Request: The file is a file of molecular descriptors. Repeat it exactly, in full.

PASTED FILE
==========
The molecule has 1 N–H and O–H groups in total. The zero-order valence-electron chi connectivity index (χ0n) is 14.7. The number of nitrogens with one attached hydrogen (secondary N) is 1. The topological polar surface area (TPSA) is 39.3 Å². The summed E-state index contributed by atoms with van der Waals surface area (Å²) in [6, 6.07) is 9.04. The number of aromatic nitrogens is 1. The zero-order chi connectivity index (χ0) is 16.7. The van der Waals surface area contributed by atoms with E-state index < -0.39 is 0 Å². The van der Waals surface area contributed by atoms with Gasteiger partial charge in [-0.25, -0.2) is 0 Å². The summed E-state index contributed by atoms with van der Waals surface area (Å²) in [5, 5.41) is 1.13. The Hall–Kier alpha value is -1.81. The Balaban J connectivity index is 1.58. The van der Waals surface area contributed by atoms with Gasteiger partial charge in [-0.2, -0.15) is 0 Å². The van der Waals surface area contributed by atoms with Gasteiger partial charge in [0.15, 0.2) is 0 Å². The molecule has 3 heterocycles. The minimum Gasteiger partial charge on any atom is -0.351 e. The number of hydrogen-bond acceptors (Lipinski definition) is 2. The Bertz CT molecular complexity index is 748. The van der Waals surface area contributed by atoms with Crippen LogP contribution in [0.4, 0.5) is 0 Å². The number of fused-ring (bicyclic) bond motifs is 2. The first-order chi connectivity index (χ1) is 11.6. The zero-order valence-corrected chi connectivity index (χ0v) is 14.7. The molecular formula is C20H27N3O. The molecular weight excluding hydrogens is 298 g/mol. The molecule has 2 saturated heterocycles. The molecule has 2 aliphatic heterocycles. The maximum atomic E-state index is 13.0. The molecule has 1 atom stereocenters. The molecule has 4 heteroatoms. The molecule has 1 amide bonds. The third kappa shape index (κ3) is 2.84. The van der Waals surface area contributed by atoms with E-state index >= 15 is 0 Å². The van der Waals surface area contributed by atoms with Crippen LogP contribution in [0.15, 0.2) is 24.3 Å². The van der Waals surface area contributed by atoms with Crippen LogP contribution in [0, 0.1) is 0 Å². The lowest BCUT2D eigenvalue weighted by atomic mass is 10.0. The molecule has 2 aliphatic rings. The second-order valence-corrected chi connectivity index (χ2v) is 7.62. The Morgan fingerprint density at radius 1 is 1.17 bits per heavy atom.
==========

The molecule has 1 N–H and O–H groups in total. The zero-order valence-electron chi connectivity index (χ0n) is 14.7. The number of nitrogens with one attached hydrogen (secondary N) is 1. The topological polar surface area (TPSA) is 39.3 Å². The summed E-state index contributed by atoms with van der Waals surface area (Å²) in [6, 6.07) is 9.04. The number of aromatic nitrogens is 1. The zero-order chi connectivity index (χ0) is 16.7. The van der Waals surface area contributed by atoms with E-state index < -0.39 is 0 Å². The van der Waals surface area contributed by atoms with Gasteiger partial charge in [-0.25, -0.2) is 0 Å². The summed E-state index contributed by atoms with van der Waals surface area (Å²) in [5, 5.41) is 1.13. The Hall–Kier alpha value is -1.81. The Balaban J connectivity index is 1.58. The van der Waals surface area contributed by atoms with Gasteiger partial charge in [-0.2, -0.15) is 0 Å². The van der Waals surface area contributed by atoms with Gasteiger partial charge in [0.15, 0.2) is 0 Å². The molecule has 3 heterocycles. The minimum Gasteiger partial charge on any atom is -0.351 e. The number of hydrogen-bond acceptors (Lipinski definition) is 2. The Bertz CT molecular complexity index is 748. The van der Waals surface area contributed by atoms with Crippen LogP contribution in [0.4, 0.5) is 0 Å². The number of fused-ring (bicyclic) bond motifs is 2. The first-order chi connectivity index (χ1) is 11.6. The zero-order valence-corrected chi connectivity index (χ0v) is 14.7. The molecular formula is C20H27N3O. The molecular weight excluding hydrogens is 298 g/mol. The molecule has 2 saturated heterocycles. The molecule has 2 aliphatic heterocycles. The maximum atomic E-state index is 13.0. The molecule has 1 atom stereocenters. The molecule has 4 heteroatoms. The molecule has 1 amide bonds. The third kappa shape index (κ3) is 2.84. The van der Waals surface area contributed by atoms with E-state index >= 15 is 0 Å². The van der Waals surface area contributed by atoms with Crippen LogP contribution in [0.15, 0.2) is 24.3 Å². The van der Waals surface area contributed by atoms with Crippen LogP contribution in [0, 0.1) is 0 Å². The lowest BCUT2D eigenvalue weighted by atomic mass is 10.0. The molecule has 2 aliphatic rings. The second-order valence-corrected chi connectivity index (χ2v) is 7.62. The Morgan fingerprint density at radius 1 is 1.17 bits per heavy atom.